Poor spellers with good phonetic skills are more often right-handed
To here but not to sea: spelling difficulties and handedness explored
Milan, Italy, May 29, 2008 - Children who can read and have good phonetic skills - the ability to recognize the individual sounds within words – may still be poor spellers. In a paper published in the May 2008 issue of Cortex, Elizabeth Eglinton and Marian Annett, at the School of Psychology of Leicester, UK, show that this subgroup of poor spellers is more likely to be right-handed than other poor spellers.
The three-year study was carried out in a cohort of children drawn from normal schools. The children attended nine different schools regarded as representative of the local education authority, including both town and country districts. In the first year of study all children in the 9-10 year age group were screened for laterality, literacy and cognitive abilities using short group tests (hand skill, spelling, nonword spelling, drawing shapes and homophonic word discrimination). Tests requiring individual examination, including reading, were given in Year 2. In the end 414 children were available for the spelling analyses in Year 1, of whom 324 were tested further in Year 2.
The results of the study show that poor spellers with good phonetic equivalent spelling errors (GFEs) included fewer left-handers (2.4%) than poor spellers without GFEs (24.4%). Differences for hand skill were as predicted.
“These findings support the right shift theory of handedness and cerebral dominance, which predicts that dyslexics with good phonology would be strongly right-handed” says Marian Annett, corresponding author of the paper.
# # #
Notes to Editors:
The article is “Good phonetic errors in poor spellers are associated with right-handedness and possible weak utilization of visuospatial abilities” by Elizabeth Eglinton and Marian Annett, and it appears in Cortex, Volume 44, Issue 6, 2008, pp 737-745, published by Elsevier Masson, in Italy.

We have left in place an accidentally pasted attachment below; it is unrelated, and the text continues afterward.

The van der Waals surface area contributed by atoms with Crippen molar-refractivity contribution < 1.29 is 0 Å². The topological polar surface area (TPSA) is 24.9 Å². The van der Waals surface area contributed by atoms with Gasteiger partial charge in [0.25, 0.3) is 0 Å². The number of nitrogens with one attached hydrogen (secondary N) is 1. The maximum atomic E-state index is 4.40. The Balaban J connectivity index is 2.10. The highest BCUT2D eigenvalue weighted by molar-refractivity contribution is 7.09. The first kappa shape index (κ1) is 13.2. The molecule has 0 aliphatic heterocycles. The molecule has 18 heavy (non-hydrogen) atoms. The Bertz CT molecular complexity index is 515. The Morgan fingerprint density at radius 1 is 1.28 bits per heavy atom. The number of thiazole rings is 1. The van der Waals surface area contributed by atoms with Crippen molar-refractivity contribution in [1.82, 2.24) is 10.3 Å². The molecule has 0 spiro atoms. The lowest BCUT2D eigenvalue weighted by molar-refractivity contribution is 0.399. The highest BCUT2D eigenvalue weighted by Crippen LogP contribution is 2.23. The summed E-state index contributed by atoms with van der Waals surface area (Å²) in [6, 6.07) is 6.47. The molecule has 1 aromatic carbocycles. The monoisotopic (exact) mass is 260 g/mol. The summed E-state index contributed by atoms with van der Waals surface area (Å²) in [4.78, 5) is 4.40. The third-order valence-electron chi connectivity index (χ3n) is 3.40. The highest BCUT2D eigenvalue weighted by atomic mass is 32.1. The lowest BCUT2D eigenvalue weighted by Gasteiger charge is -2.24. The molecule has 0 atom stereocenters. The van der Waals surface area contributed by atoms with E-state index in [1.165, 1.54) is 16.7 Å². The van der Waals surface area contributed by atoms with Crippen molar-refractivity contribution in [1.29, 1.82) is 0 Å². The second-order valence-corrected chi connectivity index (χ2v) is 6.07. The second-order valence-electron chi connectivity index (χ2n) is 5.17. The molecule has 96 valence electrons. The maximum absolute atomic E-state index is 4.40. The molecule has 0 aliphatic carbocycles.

Full text of the article featured above is available upon request. Contact email@example.com to obtain a copy. To schedule an interview contact Dr. Marian Annett, School of Psychology, University of Leicester, UK. Email: firstname.lastname@example.org
Cortex is an international journal devoted to the study of cognition and of the relationship between the nervous system and mental processes, particularly as these are reflected in the behaviour of patients with acquired brain lesions, normal volunteers, children with typical and atypical development, and in the activation of brain regions and systems as recorded by functional neuroimaging techniques. It was founded in 1964 by Ennio De Renzi. The Editor in-chief of Cortex is Sergio Della Sala, Professor of Human Cognitive Neuroscience at the University of Edinburgh. Fax: 0131 6513230, e-mail: email@example.com. Cortex is available online at http://www.sciencedirect.com/science/journal/00109452
Elsevier is a global information analytics business that helps institutions and professionals advance healthcare, open science, and improve performance for the benefit of humanity. Elsevier provides digital solutions and tools in the areas of strategic research management, R&D performance, clinical decision support, and professional education; including ScienceDirect, Scopus, SciVal, ClinicalKey and Sherpath. Elsevier publishes over 2,500 digitized journals, including The Lancet and Cell, more than 35,000 e-book titles and many iconic reference works, including Gray's Anatomy. Elsevier is part of RELX Group, a global provider of information and analytics for professionals and business customers across industries. www.elsevier.com
Elsevier Masson, Italy
+39 02 88184 260